The most recognized standards for HVAC design are based on ASHRAE data. The most general of four volumes of the ASHRAE Handbook is Fundamentals; it includes heating and cooling calculations. Each volume of the ASHRAE Handbook is updated every four years. The design professional must consult ASHRAE data for the standards of design and care as the typical building codes provide little to no information on HVAC design practices; codes such as the UMC and IMC do include much detail on installation requirements, however. Other useful reference materials include items from SMACNA, ACGIH, and technical trade journals.
A type of air conditioning system using a water/glycol solution as a condensing medium. Typically, the glycol-cooled condenser is located inside the air conditioner with the rest of the refrigeration components.  Water/glycol is piped to the unit from a drycooler or other suitable source. The glycol keeps the solution from freezing during winter operation.
If your furnace sputters to a halt during the evening or overnight in the middle of winter, you can bet that the indoor temperature will plummet by morning and everyone will be cold and uncomfortable. It isn’t as bad as outside because you have wind protection and residual heat, but no one in the house will be happy. The key to finding a quick solution to these kinds of scenarios is to align yourself with a reputable, reliable service provider before there is a problem. If you have a local expert in your corner, you can call as soon as something happens and your service disruption will be minimal.
To get the best performance from your air system, clean the fins of the unit with either a garden hose or a special spray you can find at your local home improvement store. Use your hose to run a strong stream of water to remove any built-up dust or debris stuck in between the fins. Remember that air flows through these little fins, so if dirt gets caught in them or if a fin is bent, it will reduce the cooling efficiency. Use a butter knife or other knife with a dull end to carefully straighten out any smashed fins.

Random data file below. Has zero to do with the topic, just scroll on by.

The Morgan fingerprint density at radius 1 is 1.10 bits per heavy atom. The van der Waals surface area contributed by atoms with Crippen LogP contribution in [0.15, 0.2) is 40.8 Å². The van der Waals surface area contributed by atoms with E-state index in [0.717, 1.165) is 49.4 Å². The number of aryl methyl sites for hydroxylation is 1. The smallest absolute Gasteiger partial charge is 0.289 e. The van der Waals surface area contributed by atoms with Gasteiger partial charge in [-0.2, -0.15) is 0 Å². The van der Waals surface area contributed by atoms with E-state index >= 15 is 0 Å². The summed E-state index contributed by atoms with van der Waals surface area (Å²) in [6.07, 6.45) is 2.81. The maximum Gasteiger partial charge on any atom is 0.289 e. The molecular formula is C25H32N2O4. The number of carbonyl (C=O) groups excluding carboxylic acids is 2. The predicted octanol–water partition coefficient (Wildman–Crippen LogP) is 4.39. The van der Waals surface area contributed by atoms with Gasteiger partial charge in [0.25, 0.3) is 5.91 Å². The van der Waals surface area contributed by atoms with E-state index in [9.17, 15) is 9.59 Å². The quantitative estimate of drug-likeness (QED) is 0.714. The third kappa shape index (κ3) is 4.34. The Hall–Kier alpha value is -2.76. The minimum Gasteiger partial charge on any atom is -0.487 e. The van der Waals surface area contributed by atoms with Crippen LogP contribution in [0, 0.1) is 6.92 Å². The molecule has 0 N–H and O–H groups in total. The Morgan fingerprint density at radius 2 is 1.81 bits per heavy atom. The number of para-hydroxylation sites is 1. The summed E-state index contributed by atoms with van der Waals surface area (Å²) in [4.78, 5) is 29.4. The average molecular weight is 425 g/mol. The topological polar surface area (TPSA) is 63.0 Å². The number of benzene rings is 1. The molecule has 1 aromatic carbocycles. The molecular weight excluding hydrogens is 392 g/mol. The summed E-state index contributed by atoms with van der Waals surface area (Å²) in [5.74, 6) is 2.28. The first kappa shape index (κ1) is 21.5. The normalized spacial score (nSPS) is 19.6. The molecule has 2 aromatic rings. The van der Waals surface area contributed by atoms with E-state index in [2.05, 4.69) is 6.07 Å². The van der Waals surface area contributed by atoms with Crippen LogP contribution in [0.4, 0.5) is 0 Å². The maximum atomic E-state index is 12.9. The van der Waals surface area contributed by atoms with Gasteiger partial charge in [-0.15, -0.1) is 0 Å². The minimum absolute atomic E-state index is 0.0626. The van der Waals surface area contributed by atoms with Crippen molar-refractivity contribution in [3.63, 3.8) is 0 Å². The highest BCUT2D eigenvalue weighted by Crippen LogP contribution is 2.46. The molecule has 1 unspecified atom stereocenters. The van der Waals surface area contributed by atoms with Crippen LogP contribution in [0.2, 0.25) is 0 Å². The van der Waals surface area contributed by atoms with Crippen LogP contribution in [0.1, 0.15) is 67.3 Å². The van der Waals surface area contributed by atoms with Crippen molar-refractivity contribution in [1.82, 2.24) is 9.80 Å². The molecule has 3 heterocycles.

Heat pipe heat exchangers or run-around coils perform a similar function when humidity control is required. Two heat exchanger are placed in the air stream, one upstream of the cooling coil and the other downstream of the cooling coil. These heat exchangers are connected together with piping. A heat transfer fluid, whether it be water or refrigerant, is either pumped or gravity fed from one heat exchanger to the other. The heat exchanger down stream of the cooling coil (re-heat coil) cools the liquid medium inside the heat exchanger and heats the air passing over the heat exchanger. The cold liquid inside the heat exchanger is moved to the heat exchanger upstream of the cooling coil (pre-cool coil) where it pre-cools the air passing over the heat exchanger and warms the liquid passing through the heat exchanger. The affect of a heat pipe or run-around coil is to reduce the sensible heat capacity of the AC system. The latent capacity of the AC system increases if direct-expansion equipment is used or remains relatively constant if chilled water equipment is used. Since the sensible capacity of the AC system has been reduced, the system must run longer to meet the thermostat set point thereby removing more moisture.
Without proper ventilation, carbon monoxide can be lethal at concentrations of 1000 ppm (0.1%). However, at several hundred ppm, carbon monoxide exposure induces headaches, fatigue, nausea, and vomiting. Carbon monoxide binds with hemoglobin in the blood, forming carboxyhemoglobin, reducing the blood's ability to transport oxygen. The primary health concerns associated with carbon monoxide exposure are its cardiovascular and neurobehavioral effects. Carbon monoxide can cause atherosclerosis (the hardening of arteries) and can also trigger heart attacks. Neurologically, carbon monoxide exposure reduces hand to eye coordination, vigilance, and continuous performance. It can also affect time discrimination.[15]

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